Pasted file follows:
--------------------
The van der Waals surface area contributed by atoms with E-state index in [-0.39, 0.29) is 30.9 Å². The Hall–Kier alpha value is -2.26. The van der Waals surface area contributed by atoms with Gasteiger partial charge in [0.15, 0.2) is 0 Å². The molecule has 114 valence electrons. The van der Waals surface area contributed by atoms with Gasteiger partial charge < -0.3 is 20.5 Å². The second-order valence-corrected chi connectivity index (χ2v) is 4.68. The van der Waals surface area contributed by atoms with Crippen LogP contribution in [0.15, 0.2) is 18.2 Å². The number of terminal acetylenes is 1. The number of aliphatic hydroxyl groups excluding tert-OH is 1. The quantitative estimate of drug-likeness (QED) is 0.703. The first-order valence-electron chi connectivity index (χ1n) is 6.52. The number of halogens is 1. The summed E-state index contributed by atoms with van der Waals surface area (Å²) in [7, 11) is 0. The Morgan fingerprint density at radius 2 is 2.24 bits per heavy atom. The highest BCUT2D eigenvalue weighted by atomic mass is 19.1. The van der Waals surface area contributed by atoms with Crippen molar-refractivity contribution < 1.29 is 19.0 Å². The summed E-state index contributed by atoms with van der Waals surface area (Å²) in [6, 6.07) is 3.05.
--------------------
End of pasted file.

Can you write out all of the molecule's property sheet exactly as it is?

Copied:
The van der Waals surface area contributed by atoms with E-state index in [-0.39, 0.29) is 30.9 Å². The Hall–Kier alpha value is -2.26. The van der Waals surface area contributed by atoms with Gasteiger partial charge in [0.15, 0.2) is 0 Å². The molecule has 114 valence electrons. The van der Waals surface area contributed by atoms with Gasteiger partial charge < -0.3 is 20.5 Å². The second-order valence-corrected chi connectivity index (χ2v) is 4.68. The van der Waals surface area contributed by atoms with Crippen LogP contribution in [0.15, 0.2) is 18.2 Å². The number of terminal acetylenes is 1. The number of aliphatic hydroxyl groups excluding tert-OH is 1. The quantitative estimate of drug-likeness (QED) is 0.703. The first-order valence-electron chi connectivity index (χ1n) is 6.52. The number of halogens is 1. The summed E-state index contributed by atoms with van der Waals surface area (Å²) in [7, 11) is 0. The Morgan fingerprint density at radius 2 is 2.24 bits per heavy atom. The highest BCUT2D eigenvalue weighted by atomic mass is 19.1. The van der Waals surface area contributed by atoms with Crippen molar-refractivity contribution < 1.29 is 19.0 Å². The summed E-state index contributed by atoms with van der Waals surface area (Å²) in [6, 6.07) is 3.05.